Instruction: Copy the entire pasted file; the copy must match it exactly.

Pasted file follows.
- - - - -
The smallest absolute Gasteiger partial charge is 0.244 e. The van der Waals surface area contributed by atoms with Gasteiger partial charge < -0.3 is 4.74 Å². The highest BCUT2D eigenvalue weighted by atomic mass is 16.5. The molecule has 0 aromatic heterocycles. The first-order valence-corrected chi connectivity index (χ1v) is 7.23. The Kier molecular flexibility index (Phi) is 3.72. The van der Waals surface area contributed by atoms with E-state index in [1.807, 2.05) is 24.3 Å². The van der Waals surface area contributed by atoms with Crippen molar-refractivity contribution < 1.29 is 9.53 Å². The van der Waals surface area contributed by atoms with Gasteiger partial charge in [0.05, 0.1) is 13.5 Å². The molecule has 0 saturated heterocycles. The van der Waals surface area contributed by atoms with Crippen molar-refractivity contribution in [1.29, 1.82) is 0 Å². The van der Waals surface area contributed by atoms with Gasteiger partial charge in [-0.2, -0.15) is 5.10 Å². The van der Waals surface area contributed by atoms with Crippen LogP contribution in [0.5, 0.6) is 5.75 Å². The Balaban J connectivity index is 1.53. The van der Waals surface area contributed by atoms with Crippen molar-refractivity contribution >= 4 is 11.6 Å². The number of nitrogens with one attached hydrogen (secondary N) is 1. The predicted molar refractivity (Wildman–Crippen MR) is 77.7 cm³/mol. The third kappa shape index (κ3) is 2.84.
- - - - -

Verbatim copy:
The smallest absolute Gasteiger partial charge is 0.244 e. The van der Waals surface area contributed by atoms with Gasteiger partial charge < -0.3 is 4.74 Å². The highest BCUT2D eigenvalue weighted by atomic mass is 16.5. The molecule has 0 aromatic heterocycles. The first-order valence-corrected chi connectivity index (χ1v) is 7.23. The Kier molecular flexibility index (Phi) is 3.72. The van der Waals surface area contributed by atoms with E-state index in [1.807, 2.05) is 24.3 Å². The van der Waals surface area contributed by atoms with Crippen molar-refractivity contribution < 1.29 is 9.53 Å². The van der Waals surface area contributed by atoms with Gasteiger partial charge in [0.05, 0.1) is 13.5 Å². The molecule has 0 saturated heterocycles. The van der Waals surface area contributed by atoms with Crippen molar-refractivity contribution in [1.29, 1.82) is 0 Å². The van der Waals surface area contributed by atoms with Gasteiger partial charge in [-0.2, -0.15) is 5.10 Å². The van der Waals surface area contributed by atoms with Crippen LogP contribution in [0.5, 0.6) is 5.75 Å². The Balaban J connectivity index is 1.53. The van der Waals surface area contributed by atoms with Crippen molar-refractivity contribution >= 4 is 11.6 Å². The number of nitrogens with one attached hydrogen (secondary N) is 1. The predicted molar refractivity (Wildman–Crippen MR) is 77.7 cm³/mol. The third kappa shape index (κ3) is 2.84.